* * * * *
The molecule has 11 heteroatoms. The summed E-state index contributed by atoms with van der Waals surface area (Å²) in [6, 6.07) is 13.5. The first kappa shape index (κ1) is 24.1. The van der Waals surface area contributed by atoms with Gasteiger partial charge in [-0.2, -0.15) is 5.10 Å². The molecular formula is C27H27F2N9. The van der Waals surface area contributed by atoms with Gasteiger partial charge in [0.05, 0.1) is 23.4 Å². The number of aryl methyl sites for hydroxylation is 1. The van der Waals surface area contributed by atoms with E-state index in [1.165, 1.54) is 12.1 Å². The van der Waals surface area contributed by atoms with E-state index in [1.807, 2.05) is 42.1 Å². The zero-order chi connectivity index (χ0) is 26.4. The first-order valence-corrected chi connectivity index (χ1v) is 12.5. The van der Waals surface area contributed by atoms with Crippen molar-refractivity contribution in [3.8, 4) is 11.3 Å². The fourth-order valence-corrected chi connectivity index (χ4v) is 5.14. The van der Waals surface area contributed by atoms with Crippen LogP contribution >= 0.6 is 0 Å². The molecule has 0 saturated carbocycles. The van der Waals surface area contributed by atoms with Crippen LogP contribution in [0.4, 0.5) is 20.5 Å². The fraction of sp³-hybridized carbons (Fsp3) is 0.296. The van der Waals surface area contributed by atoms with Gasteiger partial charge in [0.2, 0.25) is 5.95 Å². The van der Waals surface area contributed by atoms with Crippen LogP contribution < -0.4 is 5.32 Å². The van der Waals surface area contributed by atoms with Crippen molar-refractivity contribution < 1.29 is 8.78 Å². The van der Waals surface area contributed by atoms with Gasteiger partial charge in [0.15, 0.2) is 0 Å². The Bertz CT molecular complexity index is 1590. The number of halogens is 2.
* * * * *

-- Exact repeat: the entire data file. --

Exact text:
The molecule has 11 heteroatoms. The summed E-state index contributed by atoms with van der Waals surface area (Å²) in [6, 6.07) is 13.5. The first kappa shape index (κ1) is 24.1. The van der Waals surface area contributed by atoms with Gasteiger partial charge in [-0.2, -0.15) is 5.10 Å². The molecular formula is C27H27F2N9. The van der Waals surface area contributed by atoms with Gasteiger partial charge in [0.05, 0.1) is 23.4 Å². The number of aryl methyl sites for hydroxylation is 1. The van der Waals surface area contributed by atoms with E-state index in [1.165, 1.54) is 12.1 Å². The van der Waals surface area contributed by atoms with E-state index in [1.807, 2.05) is 42.1 Å². The zero-order chi connectivity index (χ0) is 26.4. The first-order valence-corrected chi connectivity index (χ1v) is 12.5. The van der Waals surface area contributed by atoms with Crippen molar-refractivity contribution in [3.8, 4) is 11.3 Å². The fourth-order valence-corrected chi connectivity index (χ4v) is 5.14. The van der Waals surface area contributed by atoms with Crippen LogP contribution >= 0.6 is 0 Å². The molecule has 0 saturated carbocycles. The van der Waals surface area contributed by atoms with Crippen LogP contribution in [0.4, 0.5) is 20.5 Å². The fraction of sp³-hybridized carbons (Fsp3) is 0.296. The van der Waals surface area contributed by atoms with Gasteiger partial charge in [0.2, 0.25) is 5.95 Å². The van der Waals surface area contributed by atoms with Crippen LogP contribution < -0.4 is 5.32 Å². The van der Waals surface area contributed by atoms with Crippen molar-refractivity contribution < 1.29 is 8.78 Å². The van der Waals surface area contributed by atoms with Gasteiger partial charge in [0.15, 0.2) is 0 Å². The Bertz CT molecular complexity index is 1590. The number of halogens is 2.